Drones are remotely controlled, usually very small aircraft. They are subject to the same legislation as model aircraft. In principle, drones weighing less than 30 kilograms may be operated without a permit, as long as the operator (or “pilot”) maintains visual contact with the device at all times. It is prohibited to operate a drone above gatherings of people. The criteria for the operation of drones with a weight of up to 30 kilograms are specified in the DETEC Ordinance on Special Categories of Aircraft.
*** Safety note: DJI Matrice 210, May 25, 2019 ***
FOCA recommends that drone pilots of DJI Matrice 210 keep their aircraft well away from populated areas. It appears that this type of drone presents an increased risk of crashing. Until further notice, FOCA will not issue any authorization for this type of drone. FOCA will communicate as soon as the manufacturer has taken appropriate measures to eliminate this risk.
I fly my drone safely
I fly safely because
I know and comply with the law
The legislation applicable in Switzerland is the Ordinance on Special Category Aircraft (OSCA) 748.941. Drones, like model aircraft, are categorized as unmanned aircraft. The Federal Act on Data Protection governs the private sphere; in addition, drones are subject to flight bans in special nature conservation areas and to local restrictions.
I have complete control of my drone
Drones fly under fully automatic control. However, in the event that the automatic control fails, will I be able to steer and land my drone manually? Am I aware that low temperatures and high winds will influence how the drone reacts in the air? Do I perform a short, pre-launch check of the drone, in particular the rotors?
I respect other people’s privacy
The operation of drones is governed by the Federal Act on Data Protection and the right to privacy enshrined in Swiss civil law. I therefore never fly my drones low over private property or public sites where people gather.
I am not a danger to people or animals
The quickly spinning rotors of even the smallest drone can inflict deep cuts. If a drone crashes, people on the ground can be injured. Animals are easily panicked by low-flying drones, which can lead to secondary damages. It is therefore advisable to take in consideration animals when flying a drone.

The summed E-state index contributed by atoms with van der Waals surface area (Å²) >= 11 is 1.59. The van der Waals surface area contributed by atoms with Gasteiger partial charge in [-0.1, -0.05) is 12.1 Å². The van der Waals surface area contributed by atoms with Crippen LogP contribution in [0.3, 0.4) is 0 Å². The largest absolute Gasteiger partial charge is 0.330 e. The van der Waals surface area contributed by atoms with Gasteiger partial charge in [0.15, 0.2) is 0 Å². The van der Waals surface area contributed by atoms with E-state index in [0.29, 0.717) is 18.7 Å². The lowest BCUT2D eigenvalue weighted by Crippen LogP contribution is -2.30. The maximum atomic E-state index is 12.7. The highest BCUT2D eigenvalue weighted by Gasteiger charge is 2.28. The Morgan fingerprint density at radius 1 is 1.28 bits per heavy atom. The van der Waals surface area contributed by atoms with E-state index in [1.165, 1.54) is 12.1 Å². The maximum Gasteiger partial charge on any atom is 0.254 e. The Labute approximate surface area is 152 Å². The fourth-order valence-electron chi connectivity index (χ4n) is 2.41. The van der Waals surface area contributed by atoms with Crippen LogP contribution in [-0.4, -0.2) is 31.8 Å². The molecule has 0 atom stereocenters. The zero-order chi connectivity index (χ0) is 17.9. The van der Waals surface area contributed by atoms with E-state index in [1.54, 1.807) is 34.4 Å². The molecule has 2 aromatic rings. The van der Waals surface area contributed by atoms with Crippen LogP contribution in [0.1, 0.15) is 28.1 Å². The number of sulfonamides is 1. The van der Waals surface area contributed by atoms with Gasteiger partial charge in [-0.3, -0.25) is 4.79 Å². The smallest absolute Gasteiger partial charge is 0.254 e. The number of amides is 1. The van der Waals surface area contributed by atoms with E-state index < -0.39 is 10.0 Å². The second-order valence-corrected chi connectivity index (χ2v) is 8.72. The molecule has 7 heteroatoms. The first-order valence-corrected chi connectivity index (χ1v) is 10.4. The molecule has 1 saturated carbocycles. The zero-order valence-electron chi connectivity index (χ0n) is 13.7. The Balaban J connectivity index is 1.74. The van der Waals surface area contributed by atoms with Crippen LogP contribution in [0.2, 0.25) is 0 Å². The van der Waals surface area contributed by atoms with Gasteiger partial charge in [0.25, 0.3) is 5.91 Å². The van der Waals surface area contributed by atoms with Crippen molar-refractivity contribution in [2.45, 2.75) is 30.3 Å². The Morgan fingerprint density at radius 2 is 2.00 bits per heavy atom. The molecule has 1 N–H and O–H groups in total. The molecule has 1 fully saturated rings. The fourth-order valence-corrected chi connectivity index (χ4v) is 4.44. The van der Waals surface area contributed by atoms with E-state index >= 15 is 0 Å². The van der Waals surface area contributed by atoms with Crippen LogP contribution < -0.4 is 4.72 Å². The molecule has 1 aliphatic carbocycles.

I do not fly in nature reserves
It is prohibited to operate drones in hunting reserves and in water and migratory bird reserves of international and national significance. These areas are marked in yellow on the FOCA drone map.
I check with the local authorities about any flying restrictions
The canton of Geneva, for example, has introduced other restrictions for drones. Règlement concernant l’exécution de la loi fédérale sur l’aviation. Flight restrictions also apply during major events, such as the WEF in Davos and international conferences.
I avoid other aircraft in good time
The “see and avoid” principle applies to unmanned aircraft as well. Since an aircraft pilot stands little chance of recognizing a small drone early enough, it is my responsibility to take timely evasive action and always to maintain a proper distance from other aircraft.
I am properly insured
To operate drones weighing more than 500 g I am obliged to have insurance coverage of at least 1 million Swiss francs. Even with small drones, however, it is worth finding out what my third-party liability coverage is before launching them for the first time.
Without permission, I never fly
Closer than 5 km to airfields and heliports
More than 150 m above the ground in control zones
Airports and landing fields subject to air traffic control have what is known as a control zone, depicted in blue on the drone map. These zones serve to protect aircraft during takeoff and landing. Drones may be flown in control zones without Skyguide authorization only up to a maximum height of 150 m above ground.
Close to where emergency services are working
Flying a drone over the scene of an accident to take aerial pictures may impede a rescue helicopter from approaching the site. In addition, rescue services feel that their work is disturbed by drones. I therefore fly a drone in an emergency operation only when instructed to do so by the operation leader!
Over or less than 100 m from groups of people
The more closely people are packed together, the greater the risk that someone will be injured if the drone crashes. This is why such situations always require FOCA authorization. Simplified standard authorizations exist for weddings and company events.
Unless I have direct eye contact with the drone
Drone flights using video eyewear are authorized only when direct eye contact can be established with the drone at any time, as is the case with FPV drone racing. In all other cases, FOCA authorization is required. In the absence of direct eye contact, the risk is high that I’ll collide with another aircraft whose pilot cannot see my drone either.
An aircraft that weighs more than 30 kg in flight
Such professionally deployed aircraft must always be tested and authorized by FOCA experts.
Last modification 20.05.2019